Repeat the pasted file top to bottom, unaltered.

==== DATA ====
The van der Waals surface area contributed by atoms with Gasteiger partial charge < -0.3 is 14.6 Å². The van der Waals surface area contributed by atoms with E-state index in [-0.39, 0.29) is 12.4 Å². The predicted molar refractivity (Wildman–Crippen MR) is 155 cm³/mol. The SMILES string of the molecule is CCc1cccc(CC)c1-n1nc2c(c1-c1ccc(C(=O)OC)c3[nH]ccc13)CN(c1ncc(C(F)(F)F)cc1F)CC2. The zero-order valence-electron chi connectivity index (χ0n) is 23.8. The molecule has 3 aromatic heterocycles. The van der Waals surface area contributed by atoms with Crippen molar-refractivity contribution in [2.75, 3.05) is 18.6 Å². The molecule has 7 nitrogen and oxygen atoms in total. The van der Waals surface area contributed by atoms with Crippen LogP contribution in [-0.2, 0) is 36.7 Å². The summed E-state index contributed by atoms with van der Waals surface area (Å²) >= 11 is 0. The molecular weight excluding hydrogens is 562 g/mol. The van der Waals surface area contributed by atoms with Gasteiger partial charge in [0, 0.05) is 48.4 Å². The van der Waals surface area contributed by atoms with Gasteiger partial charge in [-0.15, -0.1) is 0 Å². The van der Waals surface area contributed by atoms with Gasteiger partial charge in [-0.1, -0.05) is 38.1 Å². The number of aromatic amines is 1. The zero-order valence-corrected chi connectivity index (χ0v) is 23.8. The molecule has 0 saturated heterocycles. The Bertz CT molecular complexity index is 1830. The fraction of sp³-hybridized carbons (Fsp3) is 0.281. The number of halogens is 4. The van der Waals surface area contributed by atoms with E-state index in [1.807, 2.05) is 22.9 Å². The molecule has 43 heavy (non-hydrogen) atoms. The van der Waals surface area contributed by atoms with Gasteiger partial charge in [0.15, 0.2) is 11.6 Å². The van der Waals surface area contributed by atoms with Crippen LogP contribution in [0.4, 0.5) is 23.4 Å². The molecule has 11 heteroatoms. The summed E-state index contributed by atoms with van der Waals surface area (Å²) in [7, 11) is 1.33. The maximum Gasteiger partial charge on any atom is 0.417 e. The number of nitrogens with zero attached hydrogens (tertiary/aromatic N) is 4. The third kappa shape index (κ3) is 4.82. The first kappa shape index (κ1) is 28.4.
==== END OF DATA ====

The van der Waals surface area contributed by atoms with Gasteiger partial charge < -0.3 is 14.6 Å². The van der Waals surface area contributed by atoms with E-state index in [-0.39, 0.29) is 12.4 Å². The predicted molar refractivity (Wildman–Crippen MR) is 155 cm³/mol. The SMILES string of the molecule is CCc1cccc(CC)c1-n1nc2c(c1-c1ccc(C(=O)OC)c3[nH]ccc13)CN(c1ncc(C(F)(F)F)cc1F)CC2. The zero-order valence-electron chi connectivity index (χ0n) is 23.8. The molecule has 3 aromatic heterocycles. The van der Waals surface area contributed by atoms with Crippen molar-refractivity contribution in [2.75, 3.05) is 18.6 Å². The molecule has 7 nitrogen and oxygen atoms in total. The van der Waals surface area contributed by atoms with Crippen LogP contribution in [-0.2, 0) is 36.7 Å². The summed E-state index contributed by atoms with van der Waals surface area (Å²) >= 11 is 0. The molecular weight excluding hydrogens is 562 g/mol. The van der Waals surface area contributed by atoms with Gasteiger partial charge in [0, 0.05) is 48.4 Å². The van der Waals surface area contributed by atoms with Gasteiger partial charge in [-0.15, -0.1) is 0 Å². The van der Waals surface area contributed by atoms with Gasteiger partial charge in [-0.1, -0.05) is 38.1 Å². The number of aromatic amines is 1. The zero-order valence-corrected chi connectivity index (χ0v) is 23.8. The molecule has 0 saturated heterocycles. The Bertz CT molecular complexity index is 1830. The fraction of sp³-hybridized carbons (Fsp3) is 0.281. The number of halogens is 4. The van der Waals surface area contributed by atoms with E-state index in [1.807, 2.05) is 22.9 Å². The molecule has 43 heavy (non-hydrogen) atoms. The van der Waals surface area contributed by atoms with Gasteiger partial charge in [0.15, 0.2) is 11.6 Å². The van der Waals surface area contributed by atoms with Crippen LogP contribution in [0.4, 0.5) is 23.4 Å². The molecule has 11 heteroatoms. The summed E-state index contributed by atoms with van der Waals surface area (Å²) in [7, 11) is 1.33. The maximum Gasteiger partial charge on any atom is 0.417 e. The number of nitrogens with zero attached hydrogens (tertiary/aromatic N) is 4. The third kappa shape index (κ3) is 4.82. The first kappa shape index (κ1) is 28.4.